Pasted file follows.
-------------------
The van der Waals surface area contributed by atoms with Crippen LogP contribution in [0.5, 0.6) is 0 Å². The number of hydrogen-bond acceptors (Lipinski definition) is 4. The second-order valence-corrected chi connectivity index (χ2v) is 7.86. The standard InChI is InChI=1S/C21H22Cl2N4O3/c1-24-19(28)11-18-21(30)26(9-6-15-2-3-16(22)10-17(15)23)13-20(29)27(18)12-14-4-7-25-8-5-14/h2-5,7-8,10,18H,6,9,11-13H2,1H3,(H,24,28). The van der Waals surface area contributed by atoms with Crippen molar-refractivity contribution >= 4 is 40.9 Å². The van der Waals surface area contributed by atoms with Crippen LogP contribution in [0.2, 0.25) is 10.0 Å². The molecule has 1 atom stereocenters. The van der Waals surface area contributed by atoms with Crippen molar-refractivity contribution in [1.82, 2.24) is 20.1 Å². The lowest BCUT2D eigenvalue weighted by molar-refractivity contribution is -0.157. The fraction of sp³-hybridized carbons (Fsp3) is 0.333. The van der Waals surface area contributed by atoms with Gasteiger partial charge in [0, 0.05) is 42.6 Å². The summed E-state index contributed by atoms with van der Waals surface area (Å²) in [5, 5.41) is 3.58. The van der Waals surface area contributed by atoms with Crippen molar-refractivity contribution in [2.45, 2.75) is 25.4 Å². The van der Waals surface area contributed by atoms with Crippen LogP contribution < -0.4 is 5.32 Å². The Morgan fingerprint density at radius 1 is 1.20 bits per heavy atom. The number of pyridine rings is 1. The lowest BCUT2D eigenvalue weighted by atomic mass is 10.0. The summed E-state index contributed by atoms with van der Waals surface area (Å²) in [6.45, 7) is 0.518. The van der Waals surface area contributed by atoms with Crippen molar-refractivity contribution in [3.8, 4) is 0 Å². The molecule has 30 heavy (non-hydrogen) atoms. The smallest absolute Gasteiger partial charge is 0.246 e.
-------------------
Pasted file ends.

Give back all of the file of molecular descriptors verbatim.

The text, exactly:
The van der Waals surface area contributed by atoms with Crippen LogP contribution in [0.5, 0.6) is 0 Å². The number of hydrogen-bond acceptors (Lipinski definition) is 4. The second-order valence-corrected chi connectivity index (χ2v) is 7.86. The standard InChI is InChI=1S/C21H22Cl2N4O3/c1-24-19(28)11-18-21(30)26(9-6-15-2-3-16(22)10-17(15)23)13-20(29)27(18)12-14-4-7-25-8-5-14/h2-5,7-8,10,18H,6,9,11-13H2,1H3,(H,24,28). The van der Waals surface area contributed by atoms with Crippen molar-refractivity contribution >= 4 is 40.9 Å². The van der Waals surface area contributed by atoms with Crippen LogP contribution in [0.2, 0.25) is 10.0 Å². The molecule has 1 atom stereocenters. The van der Waals surface area contributed by atoms with Crippen molar-refractivity contribution in [1.82, 2.24) is 20.1 Å². The lowest BCUT2D eigenvalue weighted by molar-refractivity contribution is -0.157. The fraction of sp³-hybridized carbons (Fsp3) is 0.333. The van der Waals surface area contributed by atoms with Gasteiger partial charge in [0, 0.05) is 42.6 Å². The summed E-state index contributed by atoms with van der Waals surface area (Å²) in [5, 5.41) is 3.58. The van der Waals surface area contributed by atoms with Crippen molar-refractivity contribution in [2.45, 2.75) is 25.4 Å². The van der Waals surface area contributed by atoms with Crippen LogP contribution < -0.4 is 5.32 Å². The Morgan fingerprint density at radius 1 is 1.20 bits per heavy atom. The number of pyridine rings is 1. The lowest BCUT2D eigenvalue weighted by atomic mass is 10.0. The summed E-state index contributed by atoms with van der Waals surface area (Å²) in [6.45, 7) is 0.518. The van der Waals surface area contributed by atoms with Crippen molar-refractivity contribution in [3.8, 4) is 0 Å². The molecule has 30 heavy (non-hydrogen) atoms. The smallest absolute Gasteiger partial charge is 0.246 e.